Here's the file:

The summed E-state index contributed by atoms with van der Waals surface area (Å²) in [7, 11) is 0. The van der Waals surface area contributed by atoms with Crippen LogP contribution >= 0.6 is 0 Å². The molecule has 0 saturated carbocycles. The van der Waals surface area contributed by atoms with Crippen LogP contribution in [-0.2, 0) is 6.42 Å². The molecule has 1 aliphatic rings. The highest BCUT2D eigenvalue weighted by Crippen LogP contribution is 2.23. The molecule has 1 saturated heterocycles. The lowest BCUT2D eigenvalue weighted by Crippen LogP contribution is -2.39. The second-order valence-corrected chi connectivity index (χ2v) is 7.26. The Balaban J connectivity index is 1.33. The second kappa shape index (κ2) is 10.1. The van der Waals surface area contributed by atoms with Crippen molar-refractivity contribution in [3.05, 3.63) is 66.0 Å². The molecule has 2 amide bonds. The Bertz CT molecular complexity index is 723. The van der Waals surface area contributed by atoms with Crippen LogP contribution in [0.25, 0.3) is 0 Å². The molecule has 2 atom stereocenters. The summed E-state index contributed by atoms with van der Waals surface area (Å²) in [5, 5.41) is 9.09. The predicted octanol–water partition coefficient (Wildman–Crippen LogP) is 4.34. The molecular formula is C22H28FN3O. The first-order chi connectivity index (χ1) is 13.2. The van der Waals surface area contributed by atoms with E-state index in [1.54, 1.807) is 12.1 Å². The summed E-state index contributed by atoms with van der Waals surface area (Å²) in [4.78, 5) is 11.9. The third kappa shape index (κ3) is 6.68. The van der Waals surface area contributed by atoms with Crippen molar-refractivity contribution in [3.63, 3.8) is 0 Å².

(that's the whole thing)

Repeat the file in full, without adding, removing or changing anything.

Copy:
The summed E-state index contributed by atoms with van der Waals surface area (Å²) in [7, 11) is 0. The van der Waals surface area contributed by atoms with Crippen LogP contribution >= 0.6 is 0 Å². The molecule has 0 saturated carbocycles. The van der Waals surface area contributed by atoms with Crippen LogP contribution in [-0.2, 0) is 6.42 Å². The molecule has 1 aliphatic rings. The highest BCUT2D eigenvalue weighted by Crippen LogP contribution is 2.23. The molecule has 1 saturated heterocycles. The lowest BCUT2D eigenvalue weighted by Crippen LogP contribution is -2.39. The second-order valence-corrected chi connectivity index (χ2v) is 7.26. The Balaban J connectivity index is 1.33. The second kappa shape index (κ2) is 10.1. The van der Waals surface area contributed by atoms with Crippen molar-refractivity contribution in [3.05, 3.63) is 66.0 Å². The molecule has 2 amide bonds. The Bertz CT molecular complexity index is 723. The van der Waals surface area contributed by atoms with Crippen LogP contribution in [0.25, 0.3) is 0 Å². The molecule has 2 atom stereocenters. The summed E-state index contributed by atoms with van der Waals surface area (Å²) in [5, 5.41) is 9.09. The predicted octanol–water partition coefficient (Wildman–Crippen LogP) is 4.34. The molecular formula is C22H28FN3O. The first-order chi connectivity index (χ1) is 13.2. The van der Waals surface area contributed by atoms with E-state index in [1.54, 1.807) is 12.1 Å². The summed E-state index contributed by atoms with van der Waals surface area (Å²) in [4.78, 5) is 11.9. The third kappa shape index (κ3) is 6.68. The van der Waals surface area contributed by atoms with Crippen molar-refractivity contribution in [3.63, 3.8) is 0 Å².